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What makes an urban development project regenerative?
If you are ready to address planetary overshoot within your urban development project, I can help.
Here are three key considerations to get you started.
1] Does your project align with the global SDG's? Consider which of the 17 areas of focus the project could address.
2] How the project incorporate and support local priorities? Assessing local Climate Action and Watershed Plans benefits the projects ability to leverage community support. For example, by including access to green spaces, increasing habitats, and biodiversity the project could implement plans already underway and accelerate existing public support.
3] We strategize with you to improve local ecological and social conditions with substantial contributions to the ecological and cultural resiliency of the region, going far beyond compliance-based EIR's of limiting harm.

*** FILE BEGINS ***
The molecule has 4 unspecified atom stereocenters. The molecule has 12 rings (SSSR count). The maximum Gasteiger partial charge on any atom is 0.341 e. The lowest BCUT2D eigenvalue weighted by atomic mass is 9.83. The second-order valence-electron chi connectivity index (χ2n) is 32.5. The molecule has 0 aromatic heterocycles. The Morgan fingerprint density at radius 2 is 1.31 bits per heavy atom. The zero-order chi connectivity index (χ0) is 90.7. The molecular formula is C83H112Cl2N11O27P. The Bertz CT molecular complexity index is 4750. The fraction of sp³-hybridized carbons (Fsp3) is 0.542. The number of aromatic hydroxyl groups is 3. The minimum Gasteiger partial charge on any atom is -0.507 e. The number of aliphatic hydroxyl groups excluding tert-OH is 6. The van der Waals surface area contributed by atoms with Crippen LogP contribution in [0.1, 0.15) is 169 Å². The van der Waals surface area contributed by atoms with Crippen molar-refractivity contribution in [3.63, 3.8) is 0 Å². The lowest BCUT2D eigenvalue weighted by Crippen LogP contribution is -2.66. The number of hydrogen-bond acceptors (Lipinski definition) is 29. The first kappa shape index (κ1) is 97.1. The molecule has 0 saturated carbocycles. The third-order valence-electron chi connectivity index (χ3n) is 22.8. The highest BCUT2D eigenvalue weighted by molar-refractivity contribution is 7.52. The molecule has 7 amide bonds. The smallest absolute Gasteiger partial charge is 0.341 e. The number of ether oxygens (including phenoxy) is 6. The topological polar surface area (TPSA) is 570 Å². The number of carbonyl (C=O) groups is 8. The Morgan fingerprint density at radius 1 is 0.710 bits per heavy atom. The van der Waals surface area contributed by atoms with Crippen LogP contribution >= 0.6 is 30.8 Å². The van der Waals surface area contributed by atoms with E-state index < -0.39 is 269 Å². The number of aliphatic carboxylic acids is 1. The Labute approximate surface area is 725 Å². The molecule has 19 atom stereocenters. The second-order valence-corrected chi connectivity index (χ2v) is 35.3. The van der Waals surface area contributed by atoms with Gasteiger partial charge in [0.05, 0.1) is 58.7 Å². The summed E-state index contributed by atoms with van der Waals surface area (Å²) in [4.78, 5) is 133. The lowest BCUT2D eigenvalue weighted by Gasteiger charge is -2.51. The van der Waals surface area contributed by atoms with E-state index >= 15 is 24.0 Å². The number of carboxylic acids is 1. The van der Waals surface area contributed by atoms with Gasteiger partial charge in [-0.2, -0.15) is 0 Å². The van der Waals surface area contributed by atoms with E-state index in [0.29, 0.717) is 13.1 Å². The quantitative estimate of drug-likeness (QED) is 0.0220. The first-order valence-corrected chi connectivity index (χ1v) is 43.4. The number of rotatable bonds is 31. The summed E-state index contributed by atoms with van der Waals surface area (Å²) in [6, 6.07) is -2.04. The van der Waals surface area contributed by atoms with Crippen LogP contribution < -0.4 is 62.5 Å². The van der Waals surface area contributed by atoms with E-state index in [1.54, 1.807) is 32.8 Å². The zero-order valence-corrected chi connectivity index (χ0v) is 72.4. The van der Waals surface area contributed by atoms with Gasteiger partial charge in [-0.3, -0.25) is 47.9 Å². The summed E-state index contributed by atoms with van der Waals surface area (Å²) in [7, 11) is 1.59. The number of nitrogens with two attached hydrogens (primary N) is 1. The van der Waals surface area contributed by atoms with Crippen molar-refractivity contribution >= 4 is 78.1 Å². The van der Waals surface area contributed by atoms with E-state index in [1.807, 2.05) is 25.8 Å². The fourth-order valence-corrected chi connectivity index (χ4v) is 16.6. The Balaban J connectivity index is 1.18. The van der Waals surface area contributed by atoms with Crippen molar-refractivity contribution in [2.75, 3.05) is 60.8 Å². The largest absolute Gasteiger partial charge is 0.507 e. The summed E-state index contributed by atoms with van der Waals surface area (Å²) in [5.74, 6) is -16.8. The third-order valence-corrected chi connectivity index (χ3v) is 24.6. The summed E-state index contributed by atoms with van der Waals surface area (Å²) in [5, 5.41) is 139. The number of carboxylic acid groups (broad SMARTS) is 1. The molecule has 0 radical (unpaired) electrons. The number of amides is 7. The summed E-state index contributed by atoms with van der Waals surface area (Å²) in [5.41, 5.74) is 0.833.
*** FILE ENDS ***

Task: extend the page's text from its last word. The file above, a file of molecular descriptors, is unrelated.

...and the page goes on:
If you are leading sustainable design in affordable housing, let's meet the challenges of 21st century development together.
I am just as committed to a regenerative future as you are.
Learn more or schedule a call here.
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PART 1: For the birds.
The vision for a regenerative future includes increasing biodiversity. 60-90% of some of our bird and insect populations have declined since 1970. There are many detrimental impacts on our bird populations. This one might surprise you: Up to 1 Billion birds are estimated to die each year after hitting windows in the U.S and Canada. By day, birds perceive reflections in glass as habitat they can fly through. At night, migratory birds are drawn by city lights and can collide with buildings.